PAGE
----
Sun’s x86 Gear: Good Fit for the Enterprise?

Opinion: If you’re like me, you were pleasantly surprised when Sun announced their AMD64 offerings last year. We all know that Sun hardware is well designed, tested, darn sexy, and of course reliable. Why should the discount stuff from Sun be any different?

Well, it is. Not to say it’s “bad” by any means, that couldn’t be further from the actual sentiment here. As a matter of fact, Sun’s Opteron line beats other vendors hands down—a topic for a future column. But it certainly isn’t equivalent to their SPARC gear. What I’m talking about here is their x2100 and x2200 servers, and to a certain extent the Galaxy line (yes, they reused the name): the x4100, x4200, and x4600 products.

Let’s say you have a bunch of mail servers, for example, currently running on SPARC hardware, and you need more speed. To get decent performance, your options are: something with an UltraSPARC IV+ processor (a SunFire v490 or better), or a screaming fast Opteron. Mid-range Sun server pricing starts at the middle of five figures, and many Opteron servers like the x2100 and x2200 can be had for much less than $10K. The Opterons prove faster in most tests as well, so the clear winner is the Opteron in terms of price to performance ratios.

Well, hold on there, bucko. You didn’t consider what the real differences are. To put it bluntly, in fact paraphrased from a Sun technical support engineer, “this is PC hardware in a server.” That’s not completely accurate, but it’s too close for comfort. Sun puts some great hardware engineers on the task of making sure cooling and power is adequate and designed well. That alone can improve the life of a computer tremendously. The components are all quality, and again, tested well. But where the “PC hardware” mantra rings true is in the service level Sun offers.

Here’s how it all played out when I personally had to deal with getting maintenance on an x2100 server. This server started to exhibit strange behavior. It was running Linux, and random programs began to crash (segmentation faults). This normally means that you either have really bad software, or that some hardware is failing. It could be the motherboard, RAM, or even the CPU since the memory controller is on-chip with these Opterons. In this case multiple applications were having this issue, so it was very unlikely to be a software problem. Sadly we couldn’t just blame Linux, so we tested the RAM before calling Sun. Everything checks out. It took days to explain this situation to Sun’s first line support for this server.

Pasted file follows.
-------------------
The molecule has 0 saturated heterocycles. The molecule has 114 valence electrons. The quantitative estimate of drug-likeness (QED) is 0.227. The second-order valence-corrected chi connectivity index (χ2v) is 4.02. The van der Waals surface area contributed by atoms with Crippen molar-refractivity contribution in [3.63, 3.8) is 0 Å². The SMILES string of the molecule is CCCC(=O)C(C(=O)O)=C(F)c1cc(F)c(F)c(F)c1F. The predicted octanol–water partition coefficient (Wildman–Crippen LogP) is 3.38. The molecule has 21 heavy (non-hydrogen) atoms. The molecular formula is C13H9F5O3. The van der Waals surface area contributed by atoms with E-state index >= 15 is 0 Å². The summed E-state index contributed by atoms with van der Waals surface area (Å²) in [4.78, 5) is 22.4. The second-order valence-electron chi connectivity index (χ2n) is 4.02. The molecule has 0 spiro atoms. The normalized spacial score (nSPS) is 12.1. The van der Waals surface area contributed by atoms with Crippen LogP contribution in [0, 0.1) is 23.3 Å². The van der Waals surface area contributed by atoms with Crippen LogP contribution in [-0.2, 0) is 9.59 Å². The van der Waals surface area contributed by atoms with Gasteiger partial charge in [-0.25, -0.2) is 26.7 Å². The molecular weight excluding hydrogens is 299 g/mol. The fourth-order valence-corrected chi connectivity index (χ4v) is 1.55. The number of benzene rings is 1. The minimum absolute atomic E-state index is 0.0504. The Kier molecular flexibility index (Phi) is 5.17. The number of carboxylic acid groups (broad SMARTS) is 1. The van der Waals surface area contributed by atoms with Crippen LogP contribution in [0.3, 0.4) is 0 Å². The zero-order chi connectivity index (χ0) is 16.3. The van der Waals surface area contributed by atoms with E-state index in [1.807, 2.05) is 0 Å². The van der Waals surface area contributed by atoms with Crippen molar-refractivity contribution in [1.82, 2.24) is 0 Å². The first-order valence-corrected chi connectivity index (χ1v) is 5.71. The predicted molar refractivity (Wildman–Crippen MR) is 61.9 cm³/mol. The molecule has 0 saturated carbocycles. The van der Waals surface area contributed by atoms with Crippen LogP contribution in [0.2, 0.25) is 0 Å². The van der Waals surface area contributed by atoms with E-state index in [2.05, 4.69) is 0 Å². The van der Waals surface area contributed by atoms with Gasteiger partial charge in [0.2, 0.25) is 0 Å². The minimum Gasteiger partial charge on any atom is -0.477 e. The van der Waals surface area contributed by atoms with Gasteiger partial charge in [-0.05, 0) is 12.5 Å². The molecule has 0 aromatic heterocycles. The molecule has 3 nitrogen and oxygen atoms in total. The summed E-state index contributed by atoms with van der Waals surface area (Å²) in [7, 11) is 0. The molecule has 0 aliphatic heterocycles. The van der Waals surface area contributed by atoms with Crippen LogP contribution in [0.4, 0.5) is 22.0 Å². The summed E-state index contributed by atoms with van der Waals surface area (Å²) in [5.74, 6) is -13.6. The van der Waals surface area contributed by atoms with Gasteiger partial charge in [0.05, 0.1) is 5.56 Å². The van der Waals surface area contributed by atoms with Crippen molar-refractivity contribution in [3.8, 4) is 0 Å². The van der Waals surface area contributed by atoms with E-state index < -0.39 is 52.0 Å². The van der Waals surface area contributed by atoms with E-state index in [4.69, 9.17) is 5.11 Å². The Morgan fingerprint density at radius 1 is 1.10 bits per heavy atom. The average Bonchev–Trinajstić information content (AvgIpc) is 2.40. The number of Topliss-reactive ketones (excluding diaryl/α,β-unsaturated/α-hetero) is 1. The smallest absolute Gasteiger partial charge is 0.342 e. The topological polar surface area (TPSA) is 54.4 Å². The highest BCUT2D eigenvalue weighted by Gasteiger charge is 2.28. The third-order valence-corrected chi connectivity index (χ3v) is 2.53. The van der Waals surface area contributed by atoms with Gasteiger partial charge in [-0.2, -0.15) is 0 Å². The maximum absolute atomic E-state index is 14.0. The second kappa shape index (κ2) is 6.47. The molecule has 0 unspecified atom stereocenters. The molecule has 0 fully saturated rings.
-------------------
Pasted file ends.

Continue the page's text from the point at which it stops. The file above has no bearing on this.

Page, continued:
So finally we’re bumped to “an engineer” of sorts, and she recommends that we try new memory to see is that helps. Their plan is to ship us new memory, and have us install and test it. Requesting that someone come fix the broken hardware led nowhere, except to the comment about “this is PC hardware” and the stark realization that the customer is now the field technician. That’s fine for the PC market, but when you have hundreds of servers to worry about, and have paid for a hardware contract, that’s what field technicians are for.

The point is that AMD64 support, with the same level of contract, is a completely different experience compared to SPARC hardware. If we had the same issue with a SPARC server, a tech would show up within 4 hours. He’s called an Appeasement Officer (at least, that’s what we call them), and his job is to either swap blatantly broken parts or soothe us until the real tech shows up. Even without a software contract, if hardware were proven to be unreliable on a SPARC server, they would fix it for us very quickly. There’s none of this “let’s have the customer swap parts” business.

This is really a comparison of Sun’s stellar SPARC reliability and maintenance compared to their AMD64 line. It should be noted that Opteron and Xeon server experiences are very similar across all vendors.

So are the AMD64 systems reliable? Well yes, they are. Sun isn’t a discount hardware-peddling outfit after all. We must realize that reliability is relative, however. Components of the Opteron and Xeon servers will fail more frequently than the SPARC servers, which are built for reliability. That’s the reality.

The price versus performance metric is tough to ignore. Furthermore, a well-managed IT infrastructure should be able to handle a failure of a few servers without significant issue, so it may just be worthwhile to purchase as many cheap (but faster) servers as possible.

The absolute cheapest Sun AMD64 machine available is the x2100. I’d caution everyone to stay away from these, however. There’s no service processor—a card that allows remote access to the hardware even when it’s powered off—and there are no RAID capabilities. The x2200 does have a service processor, but still no RAID. Integrated RAID isn’t available until you reach the x4100 level, which starts to get pricier, but still a great deal. These servers, excluding the x2100, also have a remove KVM functionality built into the service processor. Kudos to Sun on this one; it’s a truly innovative feature that reduces the need for those pricey KVMoIP switches.

Long-time Sun customers may still have a mental roadblock to overcome. The good news is that the days of Solaris x86 being completely unreliable are gone. Sun put many man-hours into making Solaris 10 function properly on both x86 and SPARC platforms. So whether you wish to run Solaris, Linux, or Windows, Sun is now poised to provide the hardware.

Be wary of replacing important servers with the lower-end AMD products, but at the same time feel free to rejoice. Sun has extremely fast servers available! (Xeon-based servers coming soon)

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